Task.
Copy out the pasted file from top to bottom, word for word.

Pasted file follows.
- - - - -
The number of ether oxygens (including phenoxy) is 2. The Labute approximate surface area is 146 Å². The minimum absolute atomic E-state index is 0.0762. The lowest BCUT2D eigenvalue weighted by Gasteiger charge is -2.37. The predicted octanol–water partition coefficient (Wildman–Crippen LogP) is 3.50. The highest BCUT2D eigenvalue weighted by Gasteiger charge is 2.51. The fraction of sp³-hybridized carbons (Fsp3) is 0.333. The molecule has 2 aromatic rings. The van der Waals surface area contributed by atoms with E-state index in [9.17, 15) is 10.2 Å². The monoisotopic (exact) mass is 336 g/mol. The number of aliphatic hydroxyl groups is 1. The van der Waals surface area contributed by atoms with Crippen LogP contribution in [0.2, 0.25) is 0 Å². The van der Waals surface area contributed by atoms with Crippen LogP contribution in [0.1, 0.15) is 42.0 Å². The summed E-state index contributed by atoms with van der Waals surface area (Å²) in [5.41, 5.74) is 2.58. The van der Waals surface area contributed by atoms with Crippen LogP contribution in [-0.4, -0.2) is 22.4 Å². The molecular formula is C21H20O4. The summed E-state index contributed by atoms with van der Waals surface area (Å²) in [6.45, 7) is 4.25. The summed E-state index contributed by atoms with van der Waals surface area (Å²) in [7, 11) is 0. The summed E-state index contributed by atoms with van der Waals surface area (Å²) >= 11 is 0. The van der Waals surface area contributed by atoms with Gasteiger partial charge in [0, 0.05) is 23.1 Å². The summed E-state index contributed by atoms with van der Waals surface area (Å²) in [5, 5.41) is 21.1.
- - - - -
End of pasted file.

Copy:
The number of ether oxygens (including phenoxy) is 2. The Labute approximate surface area is 146 Å². The minimum absolute atomic E-state index is 0.0762. The lowest BCUT2D eigenvalue weighted by Gasteiger charge is -2.37. The predicted octanol–water partition coefficient (Wildman–Crippen LogP) is 3.50. The highest BCUT2D eigenvalue weighted by Gasteiger charge is 2.51. The fraction of sp³-hybridized carbons (Fsp3) is 0.333. The molecule has 2 aromatic rings. The van der Waals surface area contributed by atoms with E-state index in [9.17, 15) is 10.2 Å². The monoisotopic (exact) mass is 336 g/mol. The number of aliphatic hydroxyl groups is 1. The van der Waals surface area contributed by atoms with Crippen LogP contribution in [0.2, 0.25) is 0 Å². The van der Waals surface area contributed by atoms with Crippen LogP contribution in [0.1, 0.15) is 42.0 Å². The summed E-state index contributed by atoms with van der Waals surface area (Å²) in [5.41, 5.74) is 2.58. The van der Waals surface area contributed by atoms with Crippen LogP contribution in [-0.4, -0.2) is 22.4 Å². The molecular formula is C21H20O4. The summed E-state index contributed by atoms with van der Waals surface area (Å²) in [6.45, 7) is 4.25. The summed E-state index contributed by atoms with van der Waals surface area (Å²) in [7, 11) is 0. The summed E-state index contributed by atoms with van der Waals surface area (Å²) >= 11 is 0. The van der Waals surface area contributed by atoms with Gasteiger partial charge in [0, 0.05) is 23.1 Å². The summed E-state index contributed by atoms with van der Waals surface area (Å²) in [5, 5.41) is 21.1.